No more headers.
That’s the latest ruling from the United States Soccer Federation for players age 10 and under. The initiative is part of new safety guidelines issued Monday by the group, which also announced the resolution of a lawsuit filed last year by parents.
From now on, young players in the organization’s teams and academies will be banned from heading the ball – meaning when a soccer ball comes sailing at them during practice or a game, they may not use their heads to keep it in play.
“It’s unclear what degree heading causes concussion and long-standing injury,” Dr. Wendy Sue Swanson wrote today in her blog, Seattle Mama Doc.
But Swanson, executive director of Digital Health at Seattle Children’s Hospital and a pediatrician at The Everett Clinic in Mill Creek, Washington, suggested it’s still a smart move.
She noted that there has been no new consensus by pediatric experts on whether heading the ball causes damage to the brain. (The decision arose out of a lawsuit, and was not the result of new medical findings.)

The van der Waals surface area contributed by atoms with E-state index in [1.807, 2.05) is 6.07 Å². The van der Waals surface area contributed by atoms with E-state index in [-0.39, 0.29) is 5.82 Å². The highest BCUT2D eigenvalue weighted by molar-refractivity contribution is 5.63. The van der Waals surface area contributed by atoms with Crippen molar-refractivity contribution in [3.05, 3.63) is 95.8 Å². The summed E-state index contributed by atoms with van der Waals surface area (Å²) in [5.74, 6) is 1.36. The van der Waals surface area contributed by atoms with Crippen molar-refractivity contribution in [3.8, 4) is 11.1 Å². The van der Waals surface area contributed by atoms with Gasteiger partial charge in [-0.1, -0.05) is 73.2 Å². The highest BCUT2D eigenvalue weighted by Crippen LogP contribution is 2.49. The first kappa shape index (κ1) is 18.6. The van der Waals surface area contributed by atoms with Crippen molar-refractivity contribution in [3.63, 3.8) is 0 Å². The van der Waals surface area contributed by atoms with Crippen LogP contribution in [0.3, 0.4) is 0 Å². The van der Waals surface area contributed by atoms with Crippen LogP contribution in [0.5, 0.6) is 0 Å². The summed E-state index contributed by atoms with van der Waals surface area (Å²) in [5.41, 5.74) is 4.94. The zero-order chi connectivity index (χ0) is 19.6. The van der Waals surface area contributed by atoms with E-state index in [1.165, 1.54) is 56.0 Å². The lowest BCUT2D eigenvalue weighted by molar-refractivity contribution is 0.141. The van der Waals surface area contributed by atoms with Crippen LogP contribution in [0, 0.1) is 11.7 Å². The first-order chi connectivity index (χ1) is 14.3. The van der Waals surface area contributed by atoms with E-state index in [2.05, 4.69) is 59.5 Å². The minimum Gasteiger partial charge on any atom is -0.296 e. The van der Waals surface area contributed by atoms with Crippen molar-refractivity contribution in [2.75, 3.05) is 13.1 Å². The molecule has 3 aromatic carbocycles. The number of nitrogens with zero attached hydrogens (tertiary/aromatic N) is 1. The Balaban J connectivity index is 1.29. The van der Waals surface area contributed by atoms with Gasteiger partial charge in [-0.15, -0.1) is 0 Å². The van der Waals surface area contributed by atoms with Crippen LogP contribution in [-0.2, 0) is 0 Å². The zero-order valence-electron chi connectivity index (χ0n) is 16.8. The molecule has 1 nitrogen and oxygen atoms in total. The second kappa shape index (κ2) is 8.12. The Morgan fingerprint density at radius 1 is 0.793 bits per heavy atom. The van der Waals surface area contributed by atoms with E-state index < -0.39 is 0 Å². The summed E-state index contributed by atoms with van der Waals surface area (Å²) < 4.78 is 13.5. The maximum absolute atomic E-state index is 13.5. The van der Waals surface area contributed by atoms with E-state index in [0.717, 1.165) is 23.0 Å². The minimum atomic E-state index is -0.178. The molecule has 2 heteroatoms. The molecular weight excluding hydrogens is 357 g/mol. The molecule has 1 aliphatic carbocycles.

Headers can lead to concussions, but a collision, rather than purposeful heading, was found to be the most common culprit behind acute head injuries in soccer players treated in emergency departments, said Swanson, citing a study in the journal Pediatrics.
World Cup women’s soccer star Brandi Chastain, among others, has rallied for a ban on headers in youth soccer.
The U.S. Soccer Federation said in a statement online that they have developed a “sweeping youth soccer initiative designed to improve concussion awareness and education among youth coaches, referees, parents and players.”
In addition to the header ban for kids 10 and under, the guidelines will limit heading in practice for children between 11 and 13. The complete details of the initiative along with a more comprehensive player safety campaign will be announced in the next month, the group said.
The new initiative will also include implementation of more uniform concussion management and return-to-play protocols for young players who may have suffered a head injury.
- Blood test may help diagnose concussions in kids
- Riskiest part of youth soccer? Not heading, study finds
U.S. Soccer’s online statement said the development of a player safety initiative was under way before the current lawsuit was filed and that the organization sought input from its medical science committee.